A Dangerous Man
  “When you want something badly enough, everything else fades away, including love and what it can mean."
 
 



A Dangerous Man - Extract


Chapter One

February - The Beginning

Late as usual, I’d clattered along the magnolia hallway of our overcrowded flat, finding Paul still in the kitchen. He gave me a dirty grin from next to the dishwasher, which wasn’t surprising since I’d spent a couple of hours the previous night giving him a good time. I’d then spent fifteen minutes that morning trying to shower the smell of it off my skin. Not one of my best decisions ever, but it kept the rent low. Joe, our landlord and Paul’s lover, wasn’t there, of course. He was out wheeling and dealing with a load of artie types in Italy, lucky bastard, but if he knew what went on he’d … he’d … well, I didn’t know what he’d do but it wouldn’t be good.

‘Hey there, Mikey. How’s tricks?’ Paul stood up, his gut swelling the belt of his chinos, and his round face lined with sweat in spite of the cold. Looking at him made me glad for my own slim build and narrow features, not to mention my full head of dark hair compared to his receding hairline.

‘Okay.’

He gazed at me for a moment as if expecting something else, but I’d never been much of a one for chatting to men I’d slept with. Besides, I hated being called Mikey. It reminded me of home, but I wouldn’t tell him that. It might give him too much power.

‘Enjoy last night then?’ he said at last, pulling at his ear-lobe.

I shrugged, ‘Sure. It was fine.’

‘More than fine, don’t you think? That’s understating it, isn’t it? It was bloody marvellous and you know it.’

It was far too early in the day to cope with enthusiasm and, in any case, it hadn’t set my blood on fire. Paul’s repertoire of sexual moves could be counted as less than the colours in the rainbow and like the rainbow they were always in the same order.

‘Yeah,’ he went on as the sound of kids yelling burst in from the street outside. ‘The thing about you is you’re so bloody good at it. God knows where you learn that stuff from. Do you know what?’

With his last question, he faced me, his grin turning sly.

‘What?’ I said, though I wasn’t interested in the answer.

‘You’ve done this before, haven’t you?’

I laughed. What had he thought? That I’d never done it at all? That one glimpse of the solid flesh and wispy black hair of my fellow lodger had swept me over the edge into sexual activity? ‘Sure, yeah, I was Mr Catholic Priest when I turned up here.’

‘No, not like that, Mikey,’ he folded his arms and pursed his lips. ‘I mean for money. You’ve done this before for money, haven’t you?’

‘Don’t be stupid. I don’t do it for money with you.’

‘You call paying less rent to Joe because I’m paying the extra not doing it for cash?’

No, I didn’t as a matter of fact. Paul may have thought he was making me into a real-life rent boy in downtown Hackney, if you could call a twenty-four year old a boy, but it didn’t count until you held the notes in your fist. Everyone knew that. But still, there were streets where I lived, and beyond, the East End for one, maybe Soho on a good day, which knew the shape of my stride and the colour of my flesh.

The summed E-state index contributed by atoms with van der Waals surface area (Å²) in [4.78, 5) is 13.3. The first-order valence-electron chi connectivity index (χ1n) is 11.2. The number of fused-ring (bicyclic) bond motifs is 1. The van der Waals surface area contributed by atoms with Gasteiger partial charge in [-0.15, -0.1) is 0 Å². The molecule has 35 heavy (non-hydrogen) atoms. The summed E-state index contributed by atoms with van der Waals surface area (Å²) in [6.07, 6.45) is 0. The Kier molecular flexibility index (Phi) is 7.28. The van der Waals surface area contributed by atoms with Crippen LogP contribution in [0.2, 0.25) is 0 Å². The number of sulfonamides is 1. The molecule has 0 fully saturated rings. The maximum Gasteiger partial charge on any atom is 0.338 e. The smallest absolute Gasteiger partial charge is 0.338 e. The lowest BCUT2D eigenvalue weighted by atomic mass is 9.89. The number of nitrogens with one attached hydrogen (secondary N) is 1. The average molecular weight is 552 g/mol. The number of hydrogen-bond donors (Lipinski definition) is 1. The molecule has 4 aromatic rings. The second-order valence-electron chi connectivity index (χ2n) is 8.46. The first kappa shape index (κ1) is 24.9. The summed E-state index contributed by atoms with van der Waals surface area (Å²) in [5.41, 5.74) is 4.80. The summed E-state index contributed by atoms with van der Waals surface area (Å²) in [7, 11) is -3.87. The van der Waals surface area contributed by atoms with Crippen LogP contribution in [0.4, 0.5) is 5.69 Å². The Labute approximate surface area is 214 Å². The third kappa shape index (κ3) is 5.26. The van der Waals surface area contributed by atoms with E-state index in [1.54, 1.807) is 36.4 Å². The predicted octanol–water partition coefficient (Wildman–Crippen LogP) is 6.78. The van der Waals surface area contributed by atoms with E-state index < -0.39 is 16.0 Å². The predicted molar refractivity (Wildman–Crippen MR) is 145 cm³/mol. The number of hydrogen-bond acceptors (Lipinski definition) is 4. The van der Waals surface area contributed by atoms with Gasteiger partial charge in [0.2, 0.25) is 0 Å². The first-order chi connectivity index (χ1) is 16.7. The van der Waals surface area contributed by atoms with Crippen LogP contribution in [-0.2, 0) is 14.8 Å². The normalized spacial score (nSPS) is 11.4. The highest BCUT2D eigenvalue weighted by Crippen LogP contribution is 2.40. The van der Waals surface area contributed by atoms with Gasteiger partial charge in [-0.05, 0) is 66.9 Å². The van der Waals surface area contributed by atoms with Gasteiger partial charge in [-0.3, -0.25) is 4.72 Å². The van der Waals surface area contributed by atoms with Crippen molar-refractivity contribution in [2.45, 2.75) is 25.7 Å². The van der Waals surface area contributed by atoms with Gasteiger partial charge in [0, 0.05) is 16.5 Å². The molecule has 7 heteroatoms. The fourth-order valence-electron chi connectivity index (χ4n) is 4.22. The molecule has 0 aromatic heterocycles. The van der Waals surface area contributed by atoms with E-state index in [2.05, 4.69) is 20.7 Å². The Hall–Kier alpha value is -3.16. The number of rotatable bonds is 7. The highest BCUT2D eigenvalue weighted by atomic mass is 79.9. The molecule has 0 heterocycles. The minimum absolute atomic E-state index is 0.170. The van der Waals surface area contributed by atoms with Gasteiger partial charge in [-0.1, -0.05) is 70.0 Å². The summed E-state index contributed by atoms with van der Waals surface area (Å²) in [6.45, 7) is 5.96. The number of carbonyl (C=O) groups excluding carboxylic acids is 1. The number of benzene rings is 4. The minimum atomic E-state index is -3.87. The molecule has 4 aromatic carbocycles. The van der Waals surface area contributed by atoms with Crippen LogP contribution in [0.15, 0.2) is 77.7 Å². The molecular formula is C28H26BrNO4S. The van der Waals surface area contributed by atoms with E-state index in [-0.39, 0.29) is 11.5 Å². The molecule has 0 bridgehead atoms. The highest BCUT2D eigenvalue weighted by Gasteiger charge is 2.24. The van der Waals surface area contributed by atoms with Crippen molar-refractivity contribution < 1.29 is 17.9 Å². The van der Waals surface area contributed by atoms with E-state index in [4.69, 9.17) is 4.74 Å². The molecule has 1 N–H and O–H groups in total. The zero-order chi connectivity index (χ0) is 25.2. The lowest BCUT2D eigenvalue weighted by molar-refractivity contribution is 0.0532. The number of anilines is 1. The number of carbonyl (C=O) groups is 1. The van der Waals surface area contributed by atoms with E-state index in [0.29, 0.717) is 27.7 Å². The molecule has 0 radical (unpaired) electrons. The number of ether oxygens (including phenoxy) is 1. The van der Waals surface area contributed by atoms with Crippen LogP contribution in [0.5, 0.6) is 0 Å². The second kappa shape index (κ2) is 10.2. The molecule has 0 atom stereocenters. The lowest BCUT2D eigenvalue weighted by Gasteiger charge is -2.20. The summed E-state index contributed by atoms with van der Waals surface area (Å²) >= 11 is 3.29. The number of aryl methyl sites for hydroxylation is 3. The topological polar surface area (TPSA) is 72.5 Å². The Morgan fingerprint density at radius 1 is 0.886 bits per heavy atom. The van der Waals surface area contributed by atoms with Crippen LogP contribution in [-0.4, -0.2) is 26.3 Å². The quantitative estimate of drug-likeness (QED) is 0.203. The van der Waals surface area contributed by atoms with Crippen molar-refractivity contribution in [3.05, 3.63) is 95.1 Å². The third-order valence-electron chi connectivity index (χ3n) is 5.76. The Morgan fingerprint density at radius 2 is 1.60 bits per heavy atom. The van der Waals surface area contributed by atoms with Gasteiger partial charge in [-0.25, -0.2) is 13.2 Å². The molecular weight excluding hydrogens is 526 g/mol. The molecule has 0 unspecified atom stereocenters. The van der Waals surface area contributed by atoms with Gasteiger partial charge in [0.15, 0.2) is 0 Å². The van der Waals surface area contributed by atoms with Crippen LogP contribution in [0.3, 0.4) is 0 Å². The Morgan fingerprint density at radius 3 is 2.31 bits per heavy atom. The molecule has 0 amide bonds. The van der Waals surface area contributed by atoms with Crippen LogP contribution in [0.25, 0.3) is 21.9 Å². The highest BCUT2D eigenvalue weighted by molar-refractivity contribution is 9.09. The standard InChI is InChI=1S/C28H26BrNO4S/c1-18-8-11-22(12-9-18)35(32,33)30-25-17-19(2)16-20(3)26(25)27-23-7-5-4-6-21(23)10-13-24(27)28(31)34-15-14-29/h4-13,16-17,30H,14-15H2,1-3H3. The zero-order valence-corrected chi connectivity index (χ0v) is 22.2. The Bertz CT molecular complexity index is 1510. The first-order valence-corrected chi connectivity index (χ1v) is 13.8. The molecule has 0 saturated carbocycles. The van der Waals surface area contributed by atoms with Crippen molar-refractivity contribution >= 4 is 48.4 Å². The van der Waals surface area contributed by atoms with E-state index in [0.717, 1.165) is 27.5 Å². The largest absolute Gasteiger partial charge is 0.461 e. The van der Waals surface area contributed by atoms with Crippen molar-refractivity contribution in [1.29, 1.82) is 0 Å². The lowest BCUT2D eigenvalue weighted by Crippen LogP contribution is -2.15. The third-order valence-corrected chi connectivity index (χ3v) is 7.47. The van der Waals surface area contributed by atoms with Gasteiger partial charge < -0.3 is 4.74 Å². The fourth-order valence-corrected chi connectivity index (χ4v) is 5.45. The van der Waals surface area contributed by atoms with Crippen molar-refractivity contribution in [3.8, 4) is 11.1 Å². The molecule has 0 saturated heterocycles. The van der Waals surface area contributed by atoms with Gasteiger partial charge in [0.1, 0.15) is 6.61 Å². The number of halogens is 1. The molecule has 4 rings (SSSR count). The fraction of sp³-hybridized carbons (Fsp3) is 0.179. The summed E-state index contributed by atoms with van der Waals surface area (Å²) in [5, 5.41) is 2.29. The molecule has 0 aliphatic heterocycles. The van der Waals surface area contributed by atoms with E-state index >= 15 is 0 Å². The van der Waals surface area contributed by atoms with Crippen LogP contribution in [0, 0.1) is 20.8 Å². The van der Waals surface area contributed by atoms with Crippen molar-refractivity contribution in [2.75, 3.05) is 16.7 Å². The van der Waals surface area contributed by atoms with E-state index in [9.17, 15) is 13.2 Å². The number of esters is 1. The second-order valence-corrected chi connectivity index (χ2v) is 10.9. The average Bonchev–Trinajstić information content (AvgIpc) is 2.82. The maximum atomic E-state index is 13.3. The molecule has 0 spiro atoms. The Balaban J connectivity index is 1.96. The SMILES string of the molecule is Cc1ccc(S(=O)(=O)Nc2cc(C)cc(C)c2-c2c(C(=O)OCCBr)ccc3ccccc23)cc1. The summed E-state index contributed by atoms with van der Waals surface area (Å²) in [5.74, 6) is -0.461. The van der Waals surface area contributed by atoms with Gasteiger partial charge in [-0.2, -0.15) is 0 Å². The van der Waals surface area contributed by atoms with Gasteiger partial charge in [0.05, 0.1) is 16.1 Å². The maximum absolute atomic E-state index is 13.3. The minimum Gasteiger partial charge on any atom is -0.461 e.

‘Mikey?’ Paul prompted.

‘Just leave it.’

‘Getting too close, am I?’

This was stupid so I turned to go, but with a sudden shift in mood, which I should have been used to, he grabbed my arm so hard I almost cried out.

‘Cut the crap,’ he whispered dangerously close to my ear so that the air around us crackled. ‘I know what you’ve been up to, I hear rumours …’

‘What? In those bars you go to?’

He twisted my arm again. ‘Shut up. I think you should be more careful, you know. Joe wouldn’t like knowing how you make your money when you can’t sell that bloody art of yours – if art’s what you call it. Scribbling's more the word, isn't it? Anyway, you’d be out of here faster than you could say Picasso. Maybe you should be even nicer to me just to make sure you don’t end up on the streets, Mikey. For real.’

And with a final twist of my arm which made it feel as if it might burn for ever, he shoved me away, set the dishwasher to start and swaggered out of the kitchen.

I sat down. My blood was drumming in my head and I had to take several deep breaths to stifle the feeling of wanting to be sick, all the while listening to the sound of the shower being turned on and Paul’s usual tuneless singing. I’d only been here six months but all the signs said it was time to go. But where? I knew nobody and each time I did a flit, the next flatshare was always worse than the last. In some way or other. At least Joe’s place was clean, though the company he kept did nothing for me. The thought of being “nicer” to Paul didn’t fill me with any great happiness and anyway what he’d accused me of was unfair. Sometimes I needed cash, and sex was the best way to get it. It didn’t make me a hooker. Just someone wanting to survive. Maybe I’d have to be more careful next time.


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